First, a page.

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Some might remember me from this post. So basically after finding a fix for my dutch bike I was riding around London I now actually moved back to Germany. To the countryside to be exact and to the hilly countryside as well! With lots of forest. So now I am looking into building or buying a very rigid MTB. I will be mostly riding in the woods.

I have also considered an E-Bike for extra boost up those hills but I am not sure if that makes sense or not. The KTM Mighty XL looks really good as far as ebikes go. It is officially rated up to 170kg (~370lbs) but that is actually for the whole bike + rider and baggage. So it's more like 150kg (~330lbs) for the rider. The price tag is probably fair but at about 4000 USD you could also buy a car for that. I am considering it anyways.

However I also want to consider regular MTBs.

What are some features or things that I should look at that would indicate a bike that can take heavy loads — or that you would recommend or should I have to go for a custom built?

In the past I was given a quote for a custom built back in London by SBC Cycles. Great guys but I couldn't spare the coins at that time so waited until I found the working solution for my dutchie. The built was based on a Surly Troll frame even though that bike was conceptualised for the city but could probably easily be altered to be an MTB aka different tyres.

In general I was wondering as well - is the MTB market completely international or would I find totally different makes in Germany than in the US?

  • I will mostly be cycling in the woods which can be fairly rough ground after rain – Nico Apr 8 '18 at 9:55
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    Tried to make it less a shopping question. – RoboKaren Apr 8 '18 at 19:29
  • Well it will be hard to find anything suitable with 370lbs. I just checked the weigth limit of the Surly Troll and it is 355lbs. But in general you should check about everything. Especially if you want to go ride in the woods. But I think you will need something custom build as I don't think any manufactures consideres your weight class. Most manufactures build bikes in which can be used with a weigth of 120-130kg. In general you will get bikes from most us manufacturers and some german brands. In which part of Germany exactly do you live? Perhaps I could help you or point out a shop. – nollak Apr 9 '18 at 7:09
  • @nollak Heidelberg – Nico Apr 9 '18 at 8:34
  • @nollak also on weight limits - I used to ride a steel frame bike that was officially rated up to only 120kg (~260lbs). No problems whatsoever - my problem was always the wheels. – Nico Apr 9 '18 at 9:57
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As you probably know specific product recommendations are off topic here. However, three recommendations:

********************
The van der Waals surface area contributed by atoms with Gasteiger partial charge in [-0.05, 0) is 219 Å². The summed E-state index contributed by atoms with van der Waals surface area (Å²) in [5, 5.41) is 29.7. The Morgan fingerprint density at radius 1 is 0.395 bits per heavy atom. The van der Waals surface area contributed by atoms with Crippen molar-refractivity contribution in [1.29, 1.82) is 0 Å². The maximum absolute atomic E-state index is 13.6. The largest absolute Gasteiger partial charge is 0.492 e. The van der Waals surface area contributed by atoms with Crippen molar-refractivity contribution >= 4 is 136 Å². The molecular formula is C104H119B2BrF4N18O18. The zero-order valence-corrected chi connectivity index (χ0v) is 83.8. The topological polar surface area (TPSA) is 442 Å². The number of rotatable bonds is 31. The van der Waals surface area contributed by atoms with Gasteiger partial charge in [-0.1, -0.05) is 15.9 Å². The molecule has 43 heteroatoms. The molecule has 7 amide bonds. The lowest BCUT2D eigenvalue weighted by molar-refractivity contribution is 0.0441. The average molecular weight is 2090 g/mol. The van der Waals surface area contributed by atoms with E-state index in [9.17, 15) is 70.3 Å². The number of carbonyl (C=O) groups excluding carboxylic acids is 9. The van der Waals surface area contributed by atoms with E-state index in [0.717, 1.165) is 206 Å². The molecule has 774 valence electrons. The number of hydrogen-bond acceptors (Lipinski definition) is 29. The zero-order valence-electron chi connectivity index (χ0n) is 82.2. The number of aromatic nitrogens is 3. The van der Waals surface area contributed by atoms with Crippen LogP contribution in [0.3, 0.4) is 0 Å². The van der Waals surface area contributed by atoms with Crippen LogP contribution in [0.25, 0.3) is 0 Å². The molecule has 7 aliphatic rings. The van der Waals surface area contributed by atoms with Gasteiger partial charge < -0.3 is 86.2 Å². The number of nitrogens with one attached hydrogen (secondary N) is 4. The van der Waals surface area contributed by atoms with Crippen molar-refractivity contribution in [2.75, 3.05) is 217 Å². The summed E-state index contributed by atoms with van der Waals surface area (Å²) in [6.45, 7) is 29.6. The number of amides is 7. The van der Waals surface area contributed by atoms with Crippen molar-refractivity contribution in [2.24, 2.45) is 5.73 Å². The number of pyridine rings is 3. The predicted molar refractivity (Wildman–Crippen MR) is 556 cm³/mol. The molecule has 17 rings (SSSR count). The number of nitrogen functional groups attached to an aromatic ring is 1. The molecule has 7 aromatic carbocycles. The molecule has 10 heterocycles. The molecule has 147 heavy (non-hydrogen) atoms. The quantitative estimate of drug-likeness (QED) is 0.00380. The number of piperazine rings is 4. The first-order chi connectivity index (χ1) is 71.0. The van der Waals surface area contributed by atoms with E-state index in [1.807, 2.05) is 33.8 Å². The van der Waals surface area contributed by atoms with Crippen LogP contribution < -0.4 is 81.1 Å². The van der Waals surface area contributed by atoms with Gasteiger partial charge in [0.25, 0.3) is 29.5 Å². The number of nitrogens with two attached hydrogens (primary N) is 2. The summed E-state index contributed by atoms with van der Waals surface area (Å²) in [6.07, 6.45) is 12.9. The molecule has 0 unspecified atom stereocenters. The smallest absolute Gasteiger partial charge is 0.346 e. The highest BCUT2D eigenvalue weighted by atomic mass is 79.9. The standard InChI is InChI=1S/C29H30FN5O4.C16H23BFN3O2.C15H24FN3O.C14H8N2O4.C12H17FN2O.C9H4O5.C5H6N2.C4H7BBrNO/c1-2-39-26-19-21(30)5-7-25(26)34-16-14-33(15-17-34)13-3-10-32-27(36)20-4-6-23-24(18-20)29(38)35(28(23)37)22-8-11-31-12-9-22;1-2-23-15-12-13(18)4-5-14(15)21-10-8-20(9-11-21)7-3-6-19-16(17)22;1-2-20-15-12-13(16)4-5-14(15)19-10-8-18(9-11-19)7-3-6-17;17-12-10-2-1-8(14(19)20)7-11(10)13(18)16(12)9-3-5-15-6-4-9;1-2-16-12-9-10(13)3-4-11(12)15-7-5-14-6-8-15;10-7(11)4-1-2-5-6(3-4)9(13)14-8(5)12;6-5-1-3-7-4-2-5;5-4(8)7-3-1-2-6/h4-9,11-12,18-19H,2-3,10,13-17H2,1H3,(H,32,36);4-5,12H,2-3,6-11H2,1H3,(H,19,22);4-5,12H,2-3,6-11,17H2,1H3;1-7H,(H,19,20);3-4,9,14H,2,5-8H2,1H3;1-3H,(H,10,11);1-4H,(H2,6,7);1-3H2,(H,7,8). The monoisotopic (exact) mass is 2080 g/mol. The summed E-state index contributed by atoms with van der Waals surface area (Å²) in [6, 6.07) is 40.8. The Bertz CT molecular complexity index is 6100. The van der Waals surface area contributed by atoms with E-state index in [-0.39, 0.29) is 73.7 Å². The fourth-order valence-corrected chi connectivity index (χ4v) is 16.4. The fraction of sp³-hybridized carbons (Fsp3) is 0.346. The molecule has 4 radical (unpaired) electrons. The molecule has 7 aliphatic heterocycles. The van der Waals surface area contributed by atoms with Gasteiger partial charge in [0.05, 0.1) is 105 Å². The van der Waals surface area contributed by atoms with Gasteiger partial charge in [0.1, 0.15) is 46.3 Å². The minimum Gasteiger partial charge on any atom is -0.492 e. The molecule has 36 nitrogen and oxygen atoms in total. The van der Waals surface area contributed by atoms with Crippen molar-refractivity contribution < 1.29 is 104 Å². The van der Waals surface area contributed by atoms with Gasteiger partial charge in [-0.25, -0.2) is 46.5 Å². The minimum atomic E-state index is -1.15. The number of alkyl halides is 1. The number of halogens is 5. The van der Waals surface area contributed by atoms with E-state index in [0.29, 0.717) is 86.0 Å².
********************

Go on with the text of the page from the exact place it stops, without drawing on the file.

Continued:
1. Overbuilt wheels, heavy duty rim, 44 or 48 spokes.

  2. The biggest tire you can run, especially on the rear.

  3. Consider a full suspension bike. A 90kg rider coming off a big drop is going to generate as much force as you will going over a pothole.

Props for your efforts to keep riding.

  • is there a place to discuss specific equipment? – Nico Apr 9 '18 at 15:18
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    There is a chat room associated with this site: chat.stackexchange.com/rooms/214/the-velodrome. Several other bike forums out there on the net that are easily findable via Google – Argenti Apparatus Apr 9 '18 at 19:41
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    I'm not sure a FS bike will work out. In most cases the shock is unlikely to take enough pressure to function properly. I quick google didn't throw up any shock that supported a rider weight over 280lb. – Andy P Apr 13 '18 at 14:22
  • @Andy P - agreed with Andy P, been on a couple of rides recently with high-priced bikes rear dampers failing on fairly lightweight riders. Might be bad luck on our part, but still. – Sentinel May 11 '18 at 9:15
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I don’t know if the fat tire bike fad has also hit Europe, but if it has, then fat tire mountain bikes give you many more options.

Fat tire bikes tend to be massively overbuilt. First, they’re not trying to be lightweight in any way. Second, the thick wheels and tires mean that forks, axles, dropouts, and frames also need to be thicker. Spoke counts also tend to be very high.

fat bike

So they tend to be very sturdy and the fat, thick tires are very lush to ride on. Certainly something to consider.

  • The rolling resistance is enormous though and I’m not sure they are actually more sturdy than a normal mountainbike. – Michael May 10 '18 at 18:42
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I have stepped away from an ebike and am in the process of ordering a Schauff Sumo Offroad which has a guaranteed max load of 200kg(440lbs!!!).

Edit 06/21/2018: I just received my Schauff custom bike. Here are some pictures: https://www.pic-upload.de/gal-1166769/gd4vz/1.html

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